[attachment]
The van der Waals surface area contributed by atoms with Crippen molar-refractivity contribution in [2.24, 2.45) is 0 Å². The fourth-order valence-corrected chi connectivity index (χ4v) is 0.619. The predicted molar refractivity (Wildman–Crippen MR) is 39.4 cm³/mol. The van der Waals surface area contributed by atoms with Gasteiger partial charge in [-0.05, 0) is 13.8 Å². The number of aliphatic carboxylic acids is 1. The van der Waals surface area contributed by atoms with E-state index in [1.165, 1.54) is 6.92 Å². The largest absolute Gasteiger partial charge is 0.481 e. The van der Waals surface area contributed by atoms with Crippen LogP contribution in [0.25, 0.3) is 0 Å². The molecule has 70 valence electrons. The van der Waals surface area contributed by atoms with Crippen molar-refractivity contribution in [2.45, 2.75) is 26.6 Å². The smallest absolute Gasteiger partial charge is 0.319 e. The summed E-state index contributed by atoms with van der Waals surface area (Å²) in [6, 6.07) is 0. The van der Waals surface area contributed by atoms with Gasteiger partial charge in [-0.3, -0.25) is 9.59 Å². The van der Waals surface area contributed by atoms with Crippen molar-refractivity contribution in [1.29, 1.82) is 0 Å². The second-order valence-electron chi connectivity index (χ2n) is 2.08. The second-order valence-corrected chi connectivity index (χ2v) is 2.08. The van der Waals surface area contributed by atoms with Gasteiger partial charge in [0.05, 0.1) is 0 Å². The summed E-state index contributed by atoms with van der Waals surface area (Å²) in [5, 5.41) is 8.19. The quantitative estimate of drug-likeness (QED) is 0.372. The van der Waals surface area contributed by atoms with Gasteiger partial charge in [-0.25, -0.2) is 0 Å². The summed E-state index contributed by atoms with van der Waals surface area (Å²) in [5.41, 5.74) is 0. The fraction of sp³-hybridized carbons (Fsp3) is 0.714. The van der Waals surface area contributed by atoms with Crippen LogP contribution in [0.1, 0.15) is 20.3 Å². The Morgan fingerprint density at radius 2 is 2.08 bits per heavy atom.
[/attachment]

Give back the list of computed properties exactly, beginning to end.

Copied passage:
The van der Waals surface area contributed by atoms with Crippen molar-refractivity contribution in [2.24, 2.45) is 0 Å². The fourth-order valence-corrected chi connectivity index (χ4v) is 0.619. The predicted molar refractivity (Wildman–Crippen MR) is 39.4 cm³/mol. The van der Waals surface area contributed by atoms with Gasteiger partial charge in [-0.05, 0) is 13.8 Å². The number of aliphatic carboxylic acids is 1. The van der Waals surface area contributed by atoms with E-state index in [1.165, 1.54) is 6.92 Å². The largest absolute Gasteiger partial charge is 0.481 e. The van der Waals surface area contributed by atoms with Crippen LogP contribution in [0.25, 0.3) is 0 Å². The molecule has 70 valence electrons. The van der Waals surface area contributed by atoms with Crippen molar-refractivity contribution in [2.45, 2.75) is 26.6 Å². The smallest absolute Gasteiger partial charge is 0.319 e. The summed E-state index contributed by atoms with van der Waals surface area (Å²) in [6, 6.07) is 0. The van der Waals surface area contributed by atoms with Gasteiger partial charge in [-0.3, -0.25) is 9.59 Å². The van der Waals surface area contributed by atoms with Crippen molar-refractivity contribution in [1.29, 1.82) is 0 Å². The second-order valence-electron chi connectivity index (χ2n) is 2.08. The second-order valence-corrected chi connectivity index (χ2v) is 2.08. The van der Waals surface area contributed by atoms with Gasteiger partial charge in [0.05, 0.1) is 0 Å². The summed E-state index contributed by atoms with van der Waals surface area (Å²) in [5, 5.41) is 8.19. The quantitative estimate of drug-likeness (QED) is 0.372. The van der Waals surface area contributed by atoms with Gasteiger partial charge in [-0.25, -0.2) is 0 Å². The summed E-state index contributed by atoms with van der Waals surface area (Å²) in [5.41, 5.74) is 0. The fraction of sp³-hybridized carbons (Fsp3) is 0.714. The van der Waals surface area contributed by atoms with Crippen LogP contribution in [0.1, 0.15) is 20.3 Å². The Morgan fingerprint density at radius 2 is 2.08 bits per heavy atom.